A computerized data collection form was used to retrieve the demographic and clinical data of HIV-infected patients from the medical records, including age, gender, risk behaviors for HIV transmission, CD4 count and plasma HIV RNA load, and TB status, active or old. Old TB was considered if the information of the national TB reporting website (https://tb.cdc.gov.tw/slow/CA/LoginByCard.asp) showed that the patient had a history of active TB reported 3 months or greater before the study enrollment, and there were no clinical symptoms and signs of active TB at enrollment. Active TB was considered if the information of the national TB reporting website showed that the patient had a history of active TB reported within 3 months of the study enrollment, and there were clinical symptoms and signs of active TB or culture- or histopathology-confirmed TB within 3 months of the study enrollment. Cross-matching with the national TB reporting website was performed at the end of the follow-up to obtain the data from any patients who were lost to follow-up at this hospital during the study period.
T-SPOT.TB assay (Oxford Immunotech Ltd., Oxford, UK) was performed to detect latent TB infection in HIV-infected patients, and the results were interpreted according to the CDC’s criteria . HIV infection was diagnosed by detection of anti-HIV antibodies using enzyme-linked immunosorbent assay or particle agglutination (SFD HIV 1/2 PA, Bio-Rad FUJIREBIO, Japan) and confirmed by Western Blot test (MP Diagnostics HIV BLOT 2.2. MP Biomedicals Asia Pacific Pte Ltd, Singapore). Plasma HIV RNA load and CD4 lymphocyte count were quantified by the Cobas Amplicor HIV-1 Monitor Test, version 1.5, (Roche Diagnostics Corporation, Indianapolis, USA) and FACSFlow (BD FACS Calibur, Becton Dickinson, CA), respectively.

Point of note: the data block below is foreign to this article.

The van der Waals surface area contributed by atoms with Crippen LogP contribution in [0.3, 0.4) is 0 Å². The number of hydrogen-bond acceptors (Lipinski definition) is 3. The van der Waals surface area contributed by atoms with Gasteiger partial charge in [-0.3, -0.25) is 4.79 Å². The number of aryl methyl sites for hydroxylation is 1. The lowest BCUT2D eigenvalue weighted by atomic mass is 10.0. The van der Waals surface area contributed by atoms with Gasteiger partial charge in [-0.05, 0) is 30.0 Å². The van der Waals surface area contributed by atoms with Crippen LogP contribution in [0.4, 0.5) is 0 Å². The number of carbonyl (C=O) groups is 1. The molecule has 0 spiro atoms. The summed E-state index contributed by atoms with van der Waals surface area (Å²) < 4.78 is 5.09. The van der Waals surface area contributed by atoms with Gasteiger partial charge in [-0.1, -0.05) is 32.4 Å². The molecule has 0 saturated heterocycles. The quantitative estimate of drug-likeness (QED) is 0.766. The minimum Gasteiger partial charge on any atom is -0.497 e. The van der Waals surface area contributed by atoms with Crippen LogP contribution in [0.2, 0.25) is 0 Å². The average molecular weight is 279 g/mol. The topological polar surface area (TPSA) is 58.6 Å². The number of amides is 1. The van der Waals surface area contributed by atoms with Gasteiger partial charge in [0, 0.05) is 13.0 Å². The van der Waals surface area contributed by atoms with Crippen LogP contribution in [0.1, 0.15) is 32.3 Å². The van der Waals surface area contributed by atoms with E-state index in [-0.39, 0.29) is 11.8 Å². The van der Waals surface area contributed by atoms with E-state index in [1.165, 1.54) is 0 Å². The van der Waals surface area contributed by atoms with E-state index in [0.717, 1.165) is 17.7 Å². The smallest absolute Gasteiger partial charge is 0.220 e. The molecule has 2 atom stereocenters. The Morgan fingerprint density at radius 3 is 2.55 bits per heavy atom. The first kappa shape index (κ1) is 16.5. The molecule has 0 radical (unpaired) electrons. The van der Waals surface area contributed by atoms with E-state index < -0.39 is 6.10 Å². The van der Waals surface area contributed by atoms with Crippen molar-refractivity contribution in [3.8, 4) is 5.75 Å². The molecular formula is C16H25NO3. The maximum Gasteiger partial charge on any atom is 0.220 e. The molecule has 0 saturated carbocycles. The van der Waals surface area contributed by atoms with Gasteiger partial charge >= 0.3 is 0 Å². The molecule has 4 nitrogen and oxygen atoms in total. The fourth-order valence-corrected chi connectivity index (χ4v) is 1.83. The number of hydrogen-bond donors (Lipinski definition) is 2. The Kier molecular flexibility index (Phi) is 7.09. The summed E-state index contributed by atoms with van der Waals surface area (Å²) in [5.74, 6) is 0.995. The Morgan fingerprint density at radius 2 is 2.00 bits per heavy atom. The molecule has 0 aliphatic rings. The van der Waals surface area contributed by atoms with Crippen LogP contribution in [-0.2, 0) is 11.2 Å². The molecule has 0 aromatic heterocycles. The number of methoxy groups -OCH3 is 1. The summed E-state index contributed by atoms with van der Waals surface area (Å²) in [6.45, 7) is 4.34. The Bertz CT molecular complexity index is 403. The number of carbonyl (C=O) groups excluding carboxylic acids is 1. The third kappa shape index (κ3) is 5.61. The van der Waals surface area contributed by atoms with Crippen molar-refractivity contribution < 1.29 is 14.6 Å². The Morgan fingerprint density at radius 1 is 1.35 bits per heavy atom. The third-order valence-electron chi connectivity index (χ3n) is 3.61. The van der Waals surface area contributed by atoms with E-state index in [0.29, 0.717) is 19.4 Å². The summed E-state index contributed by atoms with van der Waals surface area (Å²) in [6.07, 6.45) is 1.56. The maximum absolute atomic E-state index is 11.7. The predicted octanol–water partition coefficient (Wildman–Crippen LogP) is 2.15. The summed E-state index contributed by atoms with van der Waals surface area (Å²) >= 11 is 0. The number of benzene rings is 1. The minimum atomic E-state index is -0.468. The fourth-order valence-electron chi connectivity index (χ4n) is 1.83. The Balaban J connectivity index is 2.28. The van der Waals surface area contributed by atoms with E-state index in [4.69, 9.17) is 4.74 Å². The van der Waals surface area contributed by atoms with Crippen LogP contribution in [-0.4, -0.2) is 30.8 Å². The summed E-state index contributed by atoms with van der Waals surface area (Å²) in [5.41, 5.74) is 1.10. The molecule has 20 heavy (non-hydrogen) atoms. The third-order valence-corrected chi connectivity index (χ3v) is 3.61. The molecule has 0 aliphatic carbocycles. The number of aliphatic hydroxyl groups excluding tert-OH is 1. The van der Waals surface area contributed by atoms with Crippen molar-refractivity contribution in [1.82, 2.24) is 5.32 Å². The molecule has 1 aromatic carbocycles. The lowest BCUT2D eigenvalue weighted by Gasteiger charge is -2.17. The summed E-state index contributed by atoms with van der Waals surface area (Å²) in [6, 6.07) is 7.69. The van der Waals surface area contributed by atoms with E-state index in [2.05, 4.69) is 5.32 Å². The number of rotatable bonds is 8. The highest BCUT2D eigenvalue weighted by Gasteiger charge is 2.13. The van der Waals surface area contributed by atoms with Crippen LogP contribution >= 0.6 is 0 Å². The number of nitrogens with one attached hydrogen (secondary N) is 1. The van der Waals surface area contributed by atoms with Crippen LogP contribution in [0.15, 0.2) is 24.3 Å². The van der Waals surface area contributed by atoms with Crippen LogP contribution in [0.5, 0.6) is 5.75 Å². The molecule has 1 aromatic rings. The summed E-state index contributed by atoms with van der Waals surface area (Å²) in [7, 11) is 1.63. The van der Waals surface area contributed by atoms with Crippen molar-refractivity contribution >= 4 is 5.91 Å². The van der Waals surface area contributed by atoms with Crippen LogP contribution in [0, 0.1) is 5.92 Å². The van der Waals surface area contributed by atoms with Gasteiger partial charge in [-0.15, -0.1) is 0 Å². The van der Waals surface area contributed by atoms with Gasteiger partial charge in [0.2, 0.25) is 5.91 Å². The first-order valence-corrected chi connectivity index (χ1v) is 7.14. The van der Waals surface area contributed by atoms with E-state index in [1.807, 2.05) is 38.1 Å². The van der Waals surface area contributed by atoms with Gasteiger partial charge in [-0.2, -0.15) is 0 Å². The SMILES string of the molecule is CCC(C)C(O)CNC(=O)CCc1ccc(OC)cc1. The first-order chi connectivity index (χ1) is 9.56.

All statistical analyses were performed using SPSS software version 17.0 (SPSS Inc., Chicago, IL). Categorical variables were compared using χ2 or Fisher’s exact test whereas non-categorical variables were compared using Student’s t-test. A multivariable logistic model was used to estimate the effects of multiple variables on the T-Spot.TB positivity. A backward stepwise selection was used. All variables significant at P<0.20 in the univariate analysis were entered in the model and then removed in a stepwise design if P>0.20. Interactions among the main effects were examined, and the final model was checked with the Hosmer-Lemeshow goodness of fit test. The incidence rate of developing active TB during follow-up period was calculated as the number of episodes of active TB per 100 person-years of follow-up (PYFU). All tests were two-tailed and a P value <0.05 was considered significant. The TB status of enrolled HIV-infected patients was followed until the end of the study on September 30, 2014 or death before September 30, 2014, whichever occurred first.